Menu

Marianne Vos stayed quiet until the last minute — then won

  • By Andrew Hood
  • Published Sep. 28, 2013
Marianne Vos will compete for the overall victory at the first edition of the Women's Tour. Photo: Casey B. Gibson | www.cbgphoto.com

FLORENCE, Italy (VN) — Defending the rainbow stripes proved a tough task, but Marianne Vos (Netherlands) was unstoppable in a flawless performance Saturday to win her third career world crown.

The 26-year-old countered a last-lap attack from Evelyn Stevens (United States), who rode to a top-American fifth, and soloed home to glory.

“It’s great to defend the title,” Vos said. “They always say it’s hard to win one. To do it two times in a row is even more difficult, especially with such strong competitors.

“The Italians made it a tough race for us, and the Americans, too. They made it hard on the first circuit. It was a really good race from the team. They gave me the opportunity to stay as quiet as possible, until the last lap. I knew I had a chance on the last climb.”

Vos had a target on her back, but it didn’t matter. Vos stands head and shoulders above the field, and her rivals admit it.

Runner-up Emma Johansson (Sweden), who sprinted to a career-best second at 15 seconds back, said beating Vos is an elusive goal, but one that’s she’s getting ever closer to.

“I also want that rainbow jersey, that’s no secret,” Johansson said. “[Vos] is an amazing rider, and she’s hard to beat. Today she was stronger, and the way they played it, I knew it was going to be hard to beat her. When she’s stronger, all you can say is congratulations.”

Yet Vos had to give everything she had to win. Stevens made brutal attacks on the final two laps, putting everyone on the rivet. Dutch teammate Anna Van Der Breggen did great work to cover the attacks, but Stevens did Vos a favor. The American’s accelerations eliminated two of three Italians in the select, 11-rider group in the final lap.

When Vos surged clear late in the final lap, Stevens didn’t have the legs to respond. Joining Johansson in the chase was Rossella Ratto (Italy), the promising young Italian. The pair got enticingly close, within seven seconds with 800 meters to go, but Ratto didn’t have the same legs as Johansson, and Vos stayed clear to defend the stripes.

“Until the last lap, I didn’t feel too confident,” Vos said. “I felt good, but on the longer climb, I wasn’t the best. On the steep climb, I could attack. That’s when you could make tactical moves. I knew with one lap to go, this has to be the best moment to go.”

The 26-year-old is a female Eddy Merckx, winning at will in just about everything, on all terrain, in all disciplines.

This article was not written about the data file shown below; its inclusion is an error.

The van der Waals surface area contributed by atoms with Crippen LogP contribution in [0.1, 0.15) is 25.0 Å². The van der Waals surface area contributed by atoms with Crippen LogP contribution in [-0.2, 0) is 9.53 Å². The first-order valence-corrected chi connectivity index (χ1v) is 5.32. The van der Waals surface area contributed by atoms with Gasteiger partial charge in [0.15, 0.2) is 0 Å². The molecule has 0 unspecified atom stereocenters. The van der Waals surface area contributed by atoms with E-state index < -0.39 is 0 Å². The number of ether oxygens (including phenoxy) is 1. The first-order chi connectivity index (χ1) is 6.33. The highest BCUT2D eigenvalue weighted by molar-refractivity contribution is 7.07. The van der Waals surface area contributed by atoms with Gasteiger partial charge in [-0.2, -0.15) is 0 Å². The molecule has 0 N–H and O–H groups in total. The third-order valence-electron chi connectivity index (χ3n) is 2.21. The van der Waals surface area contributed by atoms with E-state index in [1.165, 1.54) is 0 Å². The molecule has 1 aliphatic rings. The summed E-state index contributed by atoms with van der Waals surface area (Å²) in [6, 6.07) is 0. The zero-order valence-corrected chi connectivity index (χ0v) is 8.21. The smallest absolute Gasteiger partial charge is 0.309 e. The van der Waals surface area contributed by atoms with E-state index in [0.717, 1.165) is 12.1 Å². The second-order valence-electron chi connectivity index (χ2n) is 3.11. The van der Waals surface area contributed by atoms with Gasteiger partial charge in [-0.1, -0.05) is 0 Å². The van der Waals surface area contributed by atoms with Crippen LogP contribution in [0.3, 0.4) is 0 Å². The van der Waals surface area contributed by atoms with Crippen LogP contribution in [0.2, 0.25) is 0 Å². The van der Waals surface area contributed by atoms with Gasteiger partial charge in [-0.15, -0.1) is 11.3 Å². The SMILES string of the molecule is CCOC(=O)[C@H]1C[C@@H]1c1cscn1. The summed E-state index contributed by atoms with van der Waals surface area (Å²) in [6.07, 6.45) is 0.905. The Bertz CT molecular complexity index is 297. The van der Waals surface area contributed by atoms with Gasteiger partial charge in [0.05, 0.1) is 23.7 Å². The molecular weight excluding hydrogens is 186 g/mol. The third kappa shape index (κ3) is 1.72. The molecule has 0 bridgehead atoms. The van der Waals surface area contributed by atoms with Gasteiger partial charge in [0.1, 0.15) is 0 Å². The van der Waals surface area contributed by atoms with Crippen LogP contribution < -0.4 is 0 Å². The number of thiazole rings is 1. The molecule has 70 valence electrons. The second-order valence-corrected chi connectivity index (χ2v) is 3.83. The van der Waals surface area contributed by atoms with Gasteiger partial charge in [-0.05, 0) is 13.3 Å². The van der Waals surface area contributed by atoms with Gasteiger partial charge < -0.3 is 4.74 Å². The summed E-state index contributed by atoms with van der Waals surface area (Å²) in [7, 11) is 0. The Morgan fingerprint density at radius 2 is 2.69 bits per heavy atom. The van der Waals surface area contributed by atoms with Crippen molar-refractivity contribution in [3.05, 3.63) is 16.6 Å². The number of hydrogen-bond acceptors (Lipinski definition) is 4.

Vos has won world titles in road racing, cyclocross, and track. Last summer, she won the Olympic gold medal in London. All that’s missing now is a rainbow jersey on the dirt.

Despite being so prolific, Vos had trouble with the worlds. She won in 2006, but finished second an incredible five times in a row. It was if she had a rainbow curse that didn’t last a season, but half a decade.

Last year, still flying high from striking Olympic gold, she roared into Valkenburg to take an emotional victory on home roads to break the drought.

The only discipline to so far elude Vos is mountain biking. She dabbled in some mountain bike races earlier in the year, but concedes that she has some work to do there.

“I don’t know if I can win the world title in mountain biking,” Vos said. “I still have a lot to learn. It’s not easy to step from one bike to another.”

Regardless, she is the superstar of women’s cycling, and with the arrival of new UCI president Brian Cookson, Vos said she’s hopeful there will be changes for the good.

“Women’s cycling is growing. … Today showed that it is a great sport, it’s great to watch, and the level is really high,” Vos said.

“I hope that he [Cookson] can work together with athletes and teams. I hope he will listen to what the riders want and the teams want.

Vos, who sits on the UCI athletes’ commission, noted in meetings this past summer that Cookson “was enthusiastic about us.”

“I know it’s not going to change in one month or one year,” she said. “I think we can make the change together.”

Women’s cycling might be up for some changes, but what won’t change is Vos’s dominance. She proved that yet again Saturday.

 

FILED UNDER: News / Road TAGS: /

Andrew Hood

Andrew Hood

Andrew Hood cut his journalistic teeth at Colorado dailies before the web boom opened the door to European cycling in the mid-1990s. Hood has covered every Tour de France since 1996 and has been VeloNews' European correspondent since 2002.

Get our best cycling content delivered to your inbox

Subscribe to the FREE VeloNews weekly newsletter